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Tempted to purchase the Mass Effect Infiltrator mobile game to aid your campaign in Mass Effect 3? Don’t. The spin-off app for iPhone, iPad and iPod Touch feels more like a clumsy cash grab than an enjoyable extension of the Mass Effect universe. Instead of fighting the Reapers, you’re primarily fighting the controls.
Electronic Arts has shipped more than 3.5M units of its latest science fiction blockbuster Mass Effect 3 to retailers. The lengthy campaign is about gaining partners for a transgalactic alliance against the invading reapers, a nasty kind of alien machine race. Main character Commander Shepard collects war resources by completing campaign missions. The larger the military resources and the higher the “galactic readiness” score, the better the chances for a happy ending.
There are several side activities that connect to the main campaign in order to increase the galactic readiness rating. One way to become a little more ready is to participate in the co-operative multiplayer mode that is part of the Mass Effect 3 game. Another, much less entertaining approach, is to spend $6.99 for Mass Effect Infiltrator — and be prepared to shell out more money for unlocking the extra powers dearly needed to finish its nine stages.
I like the idea of staying connected with the Mass Effect universe even when I’m away from my main gaming system. Infiltrator is a universal iOS app that runs on iPhone (3G and up), iPod Touch (3rd generation and up) and all iPad models. It’s a decent-looking third-person shooter with tight levels that are quite suitable for short play sessions on the go.
Infiltrator allows me to “upload” intel I’ve collected in its levels by defeating enemies to the Mass Effect 3 campaign associated with my EA Origin account. The system works nicely, although the boost is negligible; about 90 minutes worth of intel bumped my galactic readiness up by 3 percentage points.
The big problem with Infiltrator is that it focuses on the Mass Effect game mechanic least suited for touchscreen controls. It’s a watered-down version of the third-person shooter action that requires a lot of maneuvering from cover to cover and the selection of different weapons and special abilities. It’s so feebly executed that players might get an unfavorable perception of what the combat in the Mass Effect 3 main game might be like (which, for the record, has great controls and is a blast to play).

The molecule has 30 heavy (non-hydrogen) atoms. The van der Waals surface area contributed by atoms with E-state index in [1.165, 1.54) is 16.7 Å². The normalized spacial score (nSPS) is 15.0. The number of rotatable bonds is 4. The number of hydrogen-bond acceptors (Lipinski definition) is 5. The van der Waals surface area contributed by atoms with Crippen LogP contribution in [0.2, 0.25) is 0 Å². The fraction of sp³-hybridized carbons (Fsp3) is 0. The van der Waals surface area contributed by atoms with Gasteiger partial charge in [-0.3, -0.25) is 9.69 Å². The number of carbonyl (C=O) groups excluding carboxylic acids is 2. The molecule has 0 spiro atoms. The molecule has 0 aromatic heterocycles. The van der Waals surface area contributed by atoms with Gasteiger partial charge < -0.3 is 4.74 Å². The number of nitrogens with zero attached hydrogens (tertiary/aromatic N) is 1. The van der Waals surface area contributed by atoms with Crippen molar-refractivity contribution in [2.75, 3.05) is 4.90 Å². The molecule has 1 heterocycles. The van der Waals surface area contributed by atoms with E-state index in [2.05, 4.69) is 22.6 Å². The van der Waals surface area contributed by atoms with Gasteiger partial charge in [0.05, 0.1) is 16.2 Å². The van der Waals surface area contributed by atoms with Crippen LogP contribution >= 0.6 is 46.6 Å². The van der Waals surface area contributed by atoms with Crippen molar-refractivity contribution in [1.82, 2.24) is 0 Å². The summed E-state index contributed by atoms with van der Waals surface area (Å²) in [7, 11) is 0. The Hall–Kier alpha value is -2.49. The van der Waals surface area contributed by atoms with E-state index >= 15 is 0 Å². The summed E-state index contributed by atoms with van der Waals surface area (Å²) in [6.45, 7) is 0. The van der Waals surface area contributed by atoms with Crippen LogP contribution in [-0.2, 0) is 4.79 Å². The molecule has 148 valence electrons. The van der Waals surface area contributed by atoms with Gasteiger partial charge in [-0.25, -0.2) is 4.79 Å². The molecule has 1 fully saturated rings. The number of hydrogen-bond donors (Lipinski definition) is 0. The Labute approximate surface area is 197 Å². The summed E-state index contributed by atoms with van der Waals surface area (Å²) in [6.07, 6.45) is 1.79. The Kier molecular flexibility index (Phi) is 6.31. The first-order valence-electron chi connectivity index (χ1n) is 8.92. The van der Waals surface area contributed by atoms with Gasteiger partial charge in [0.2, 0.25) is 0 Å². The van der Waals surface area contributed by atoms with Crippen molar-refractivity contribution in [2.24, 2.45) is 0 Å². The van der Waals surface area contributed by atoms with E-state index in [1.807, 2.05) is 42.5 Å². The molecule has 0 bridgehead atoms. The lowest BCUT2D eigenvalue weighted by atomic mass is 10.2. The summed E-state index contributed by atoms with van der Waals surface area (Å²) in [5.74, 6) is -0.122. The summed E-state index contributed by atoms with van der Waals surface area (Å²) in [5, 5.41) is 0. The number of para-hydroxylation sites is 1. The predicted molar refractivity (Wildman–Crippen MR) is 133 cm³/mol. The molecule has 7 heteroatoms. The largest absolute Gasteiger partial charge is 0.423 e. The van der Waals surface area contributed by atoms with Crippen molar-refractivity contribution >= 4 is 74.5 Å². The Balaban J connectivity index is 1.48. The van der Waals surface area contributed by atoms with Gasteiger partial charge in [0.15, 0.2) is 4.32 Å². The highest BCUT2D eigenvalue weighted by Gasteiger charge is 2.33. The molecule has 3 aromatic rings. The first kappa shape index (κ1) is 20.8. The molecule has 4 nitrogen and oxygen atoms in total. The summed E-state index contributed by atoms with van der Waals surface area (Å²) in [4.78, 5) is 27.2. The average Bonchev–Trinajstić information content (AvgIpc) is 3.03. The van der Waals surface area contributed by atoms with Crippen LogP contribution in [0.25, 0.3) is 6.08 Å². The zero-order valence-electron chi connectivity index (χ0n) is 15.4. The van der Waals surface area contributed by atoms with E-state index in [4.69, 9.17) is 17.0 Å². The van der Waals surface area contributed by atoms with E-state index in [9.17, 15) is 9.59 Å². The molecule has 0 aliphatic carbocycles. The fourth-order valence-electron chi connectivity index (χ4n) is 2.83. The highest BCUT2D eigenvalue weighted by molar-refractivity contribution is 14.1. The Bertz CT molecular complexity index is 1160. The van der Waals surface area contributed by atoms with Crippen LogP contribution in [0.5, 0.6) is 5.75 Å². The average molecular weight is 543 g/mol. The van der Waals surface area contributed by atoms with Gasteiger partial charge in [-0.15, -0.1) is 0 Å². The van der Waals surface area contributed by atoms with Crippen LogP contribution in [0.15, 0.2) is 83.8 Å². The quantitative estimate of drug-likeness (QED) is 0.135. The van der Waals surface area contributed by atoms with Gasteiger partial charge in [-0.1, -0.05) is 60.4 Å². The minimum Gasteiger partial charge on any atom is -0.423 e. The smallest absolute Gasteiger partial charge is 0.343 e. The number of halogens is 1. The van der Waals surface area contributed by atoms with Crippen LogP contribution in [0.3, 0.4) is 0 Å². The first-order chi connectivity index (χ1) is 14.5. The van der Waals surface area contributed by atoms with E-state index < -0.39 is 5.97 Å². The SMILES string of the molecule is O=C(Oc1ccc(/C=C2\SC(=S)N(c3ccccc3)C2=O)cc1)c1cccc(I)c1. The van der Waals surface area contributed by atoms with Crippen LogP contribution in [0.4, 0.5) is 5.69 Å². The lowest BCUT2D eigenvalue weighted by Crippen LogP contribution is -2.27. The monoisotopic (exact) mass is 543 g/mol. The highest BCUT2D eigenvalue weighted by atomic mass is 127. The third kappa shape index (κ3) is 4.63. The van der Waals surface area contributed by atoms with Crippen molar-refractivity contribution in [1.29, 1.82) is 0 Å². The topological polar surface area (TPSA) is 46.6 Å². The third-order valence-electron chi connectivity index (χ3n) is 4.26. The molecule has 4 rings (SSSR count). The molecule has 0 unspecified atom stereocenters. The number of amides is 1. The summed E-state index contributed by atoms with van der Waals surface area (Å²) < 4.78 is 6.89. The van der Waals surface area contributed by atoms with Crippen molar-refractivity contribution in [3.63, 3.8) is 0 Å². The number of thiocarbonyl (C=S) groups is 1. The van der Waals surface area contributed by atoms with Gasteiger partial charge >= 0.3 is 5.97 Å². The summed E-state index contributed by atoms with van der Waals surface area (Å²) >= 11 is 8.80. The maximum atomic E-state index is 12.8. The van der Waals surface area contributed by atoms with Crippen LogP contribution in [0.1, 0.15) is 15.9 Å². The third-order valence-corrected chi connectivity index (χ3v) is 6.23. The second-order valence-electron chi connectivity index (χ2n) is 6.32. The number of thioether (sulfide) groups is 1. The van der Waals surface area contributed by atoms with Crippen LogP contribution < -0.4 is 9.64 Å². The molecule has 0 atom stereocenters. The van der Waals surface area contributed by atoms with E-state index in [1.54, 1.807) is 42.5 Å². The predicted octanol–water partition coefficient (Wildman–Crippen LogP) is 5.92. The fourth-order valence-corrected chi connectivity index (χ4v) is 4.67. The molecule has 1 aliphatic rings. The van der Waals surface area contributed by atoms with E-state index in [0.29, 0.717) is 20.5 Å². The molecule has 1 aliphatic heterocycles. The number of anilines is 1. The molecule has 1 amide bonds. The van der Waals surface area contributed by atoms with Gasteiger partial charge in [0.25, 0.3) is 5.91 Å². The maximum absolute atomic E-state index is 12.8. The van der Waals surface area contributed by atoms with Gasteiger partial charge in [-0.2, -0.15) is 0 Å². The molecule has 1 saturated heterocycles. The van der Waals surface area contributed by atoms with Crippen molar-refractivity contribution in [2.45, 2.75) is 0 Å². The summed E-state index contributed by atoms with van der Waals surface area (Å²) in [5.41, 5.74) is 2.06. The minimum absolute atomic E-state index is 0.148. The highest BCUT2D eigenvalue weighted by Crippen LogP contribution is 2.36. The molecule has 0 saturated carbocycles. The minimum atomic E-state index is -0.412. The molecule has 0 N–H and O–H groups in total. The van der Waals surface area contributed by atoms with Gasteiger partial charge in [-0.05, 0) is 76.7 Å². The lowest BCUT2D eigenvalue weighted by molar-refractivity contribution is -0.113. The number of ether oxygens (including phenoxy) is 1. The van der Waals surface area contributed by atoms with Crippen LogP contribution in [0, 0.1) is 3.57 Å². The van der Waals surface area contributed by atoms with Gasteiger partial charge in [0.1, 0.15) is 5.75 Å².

Developer Iron Monkey Studios — creators of the acclaimed iOS version of Dead Space — tried to come up with a unique input system suitable for touchscreen controls. It’s somewhat serviceable, but lacks precision and can be quite irritating. On not so rare occasions I accidentally left cover, had trouble targeting, lost track of my surroundings due to bad camera angles — or simply died because the app crashed in the middle of action. I played the game on a first generation iPad and pity the brave souls who dare to tackle the finicky touch and swipe controls on the smaller iPhone screen.
The combat difficulty seems to be tuned for encouraging additional in-app purchases. I can unlock and upgrade weapons, special abilities and armor in Infiltrator’s store. The required credits flow slowly for average gamers who don’t have the time and nerve to replay every level to achieve a perfect score. Alternatively, I could buy some extra credits for as little as $1.99 (up to $49.99 for the ‘CEO’s pack’ worth 200,000 credits. EA chief executive John Riccitiello must be smiling). I find this practice acceptable in free-to-play games, but in a $6.99 app it’s much harder to swallow.
Mass Effect Infiltrator has decent 3D graphics, but little else to show. The small impact of uploading intel and the promise of gaining another war asset for Mass Effect 3 are not worth that much time or money. I’d much rather play another campaign side mission or bump up my galactic readiness by completing a 20 minute round of Mass Effect 3 multiplayer.
Infiltrator disappoints, but the concept of connecting smaller spin-off games with a major release has promise. In the smartphone space, EA should focus on game genres that are better suited for touchscreen controls. The Mass Effect universe could be the foundation for a great strategy or a pure role-playing game, for example. But let’s leave the cover-based shooting to gaming devices that have such amenities as physical knobs and buttons.